At the Phoenix Business Journal, editor Ilana Lowery is developing a story ladder that enables her to track what reporters are doing at their 20 minute daily morning meetings. Here, she and her team figure out what stories need basic coverage and what get more in-depth treatment as the day progresses. The story ladder helps the team stay focused on their core business, the print version of the weekly.
The Phoenix Business Journal, like many other newspapers in the country are trying to figure out how to balance their print edition with an online presence. “We do not know what’s out there and are trying to figure out the newsroom of the future,” editor Ilana Lowery said at a PRSA meeting last week. Trying to develop as they go along, the Journal is working on creating an online news aggregator for its 17,000 users who receive email blasts. This is, besides a print subscription of 17,000.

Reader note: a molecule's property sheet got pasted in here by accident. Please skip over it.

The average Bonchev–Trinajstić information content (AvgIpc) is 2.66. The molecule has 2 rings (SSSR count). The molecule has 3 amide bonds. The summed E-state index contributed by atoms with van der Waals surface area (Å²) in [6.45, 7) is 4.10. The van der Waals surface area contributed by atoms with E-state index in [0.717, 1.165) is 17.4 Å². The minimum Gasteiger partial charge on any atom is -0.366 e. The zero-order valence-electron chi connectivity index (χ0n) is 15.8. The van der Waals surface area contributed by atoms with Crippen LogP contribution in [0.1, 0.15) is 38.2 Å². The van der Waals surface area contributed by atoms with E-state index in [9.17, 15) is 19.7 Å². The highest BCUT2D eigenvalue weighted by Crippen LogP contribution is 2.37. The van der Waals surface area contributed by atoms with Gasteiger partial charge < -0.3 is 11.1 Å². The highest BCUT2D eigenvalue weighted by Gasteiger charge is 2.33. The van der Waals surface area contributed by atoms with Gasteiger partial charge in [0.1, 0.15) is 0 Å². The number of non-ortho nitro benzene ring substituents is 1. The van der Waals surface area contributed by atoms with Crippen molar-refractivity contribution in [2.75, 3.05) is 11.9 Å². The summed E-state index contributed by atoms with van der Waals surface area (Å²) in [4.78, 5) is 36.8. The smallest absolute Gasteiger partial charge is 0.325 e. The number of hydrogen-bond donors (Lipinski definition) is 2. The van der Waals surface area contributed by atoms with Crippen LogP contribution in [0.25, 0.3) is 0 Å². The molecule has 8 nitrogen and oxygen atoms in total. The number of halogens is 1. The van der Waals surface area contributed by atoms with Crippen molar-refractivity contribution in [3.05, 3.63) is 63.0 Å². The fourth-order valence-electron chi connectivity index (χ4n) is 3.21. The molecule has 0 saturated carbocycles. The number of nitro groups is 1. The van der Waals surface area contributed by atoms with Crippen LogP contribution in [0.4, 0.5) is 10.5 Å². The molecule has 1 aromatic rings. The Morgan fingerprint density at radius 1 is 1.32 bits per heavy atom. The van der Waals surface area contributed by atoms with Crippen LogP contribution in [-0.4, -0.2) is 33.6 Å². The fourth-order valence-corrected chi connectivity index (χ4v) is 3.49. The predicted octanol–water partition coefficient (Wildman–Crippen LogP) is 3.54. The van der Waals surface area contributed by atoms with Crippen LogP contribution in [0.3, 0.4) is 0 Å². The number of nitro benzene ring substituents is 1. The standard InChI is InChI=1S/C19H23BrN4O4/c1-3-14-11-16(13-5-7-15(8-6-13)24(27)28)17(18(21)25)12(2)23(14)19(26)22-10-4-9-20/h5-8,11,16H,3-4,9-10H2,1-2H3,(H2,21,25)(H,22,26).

At a meeting trying to find out how to pitch a news story to a Business Journal reporter, they said not to make a direct pitch using social media tools like Twitter.Email is the best way to contact them and they said afce to face contact helps a lot. Online might be a good way to contact them for a quick, breaking news story as days of sitting on a story are dead. The Phoenix Business Journal reaches a very targeted audience and is a business to business publication. Stories that get greater play online include data driven stories, quirky stories and those with news value, immigration, for example in the Phoenix market.
Before I left the meeting, I asked journalist Adam Kress how he handles information overload on a daily basis. He replied: “I try to shut it off and call it a day after some time. Otherwise, it goes beyond control.”